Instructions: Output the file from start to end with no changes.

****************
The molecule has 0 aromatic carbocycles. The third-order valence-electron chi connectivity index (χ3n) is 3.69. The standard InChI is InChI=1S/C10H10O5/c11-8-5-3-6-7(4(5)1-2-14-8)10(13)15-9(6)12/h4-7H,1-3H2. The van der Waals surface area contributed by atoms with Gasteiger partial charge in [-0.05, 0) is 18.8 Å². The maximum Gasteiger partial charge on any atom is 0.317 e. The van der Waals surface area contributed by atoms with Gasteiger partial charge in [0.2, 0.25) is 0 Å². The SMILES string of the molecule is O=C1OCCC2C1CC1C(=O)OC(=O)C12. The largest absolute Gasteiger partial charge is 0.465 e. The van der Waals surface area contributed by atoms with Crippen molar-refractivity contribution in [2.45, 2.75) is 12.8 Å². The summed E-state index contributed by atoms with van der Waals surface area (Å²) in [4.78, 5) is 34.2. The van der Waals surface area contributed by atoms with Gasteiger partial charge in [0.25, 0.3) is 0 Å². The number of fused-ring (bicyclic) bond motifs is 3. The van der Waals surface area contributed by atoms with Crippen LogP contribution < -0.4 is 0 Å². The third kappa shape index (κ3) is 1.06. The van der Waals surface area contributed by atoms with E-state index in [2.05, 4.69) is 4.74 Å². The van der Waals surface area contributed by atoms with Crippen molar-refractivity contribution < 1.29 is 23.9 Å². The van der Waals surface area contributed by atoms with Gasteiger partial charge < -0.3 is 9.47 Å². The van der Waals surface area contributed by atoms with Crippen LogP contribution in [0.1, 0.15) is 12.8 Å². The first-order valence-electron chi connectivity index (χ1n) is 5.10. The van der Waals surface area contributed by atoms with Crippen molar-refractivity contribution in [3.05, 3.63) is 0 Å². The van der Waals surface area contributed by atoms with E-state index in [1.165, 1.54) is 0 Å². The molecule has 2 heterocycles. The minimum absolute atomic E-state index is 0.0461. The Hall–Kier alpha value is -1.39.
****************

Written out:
The molecule has 0 aromatic carbocycles. The third-order valence-electron chi connectivity index (χ3n) is 3.69. The standard InChI is InChI=1S/C10H10O5/c11-8-5-3-6-7(4(5)1-2-14-8)10(13)15-9(6)12/h4-7H,1-3H2. The van der Waals surface area contributed by atoms with Gasteiger partial charge in [-0.05, 0) is 18.8 Å². The maximum Gasteiger partial charge on any atom is 0.317 e. The van der Waals surface area contributed by atoms with Gasteiger partial charge in [0.2, 0.25) is 0 Å². The SMILES string of the molecule is O=C1OCCC2C1CC1C(=O)OC(=O)C12. The largest absolute Gasteiger partial charge is 0.465 e. The van der Waals surface area contributed by atoms with Crippen molar-refractivity contribution in [2.45, 2.75) is 12.8 Å². The summed E-state index contributed by atoms with van der Waals surface area (Å²) in [4.78, 5) is 34.2. The van der Waals surface area contributed by atoms with Gasteiger partial charge in [0.25, 0.3) is 0 Å². The number of fused-ring (bicyclic) bond motifs is 3. The van der Waals surface area contributed by atoms with Crippen LogP contribution < -0.4 is 0 Å². The third kappa shape index (κ3) is 1.06. The van der Waals surface area contributed by atoms with E-state index in [2.05, 4.69) is 4.74 Å². The van der Waals surface area contributed by atoms with Crippen molar-refractivity contribution < 1.29 is 23.9 Å². The van der Waals surface area contributed by atoms with Gasteiger partial charge < -0.3 is 9.47 Å². The van der Waals surface area contributed by atoms with Crippen LogP contribution in [0.1, 0.15) is 12.8 Å². The first-order valence-electron chi connectivity index (χ1n) is 5.10. The van der Waals surface area contributed by atoms with Crippen molar-refractivity contribution in [3.05, 3.63) is 0 Å². The van der Waals surface area contributed by atoms with E-state index in [1.165, 1.54) is 0 Å². The molecule has 2 heterocycles. The minimum absolute atomic E-state index is 0.0461. The Hall–Kier alpha value is -1.39.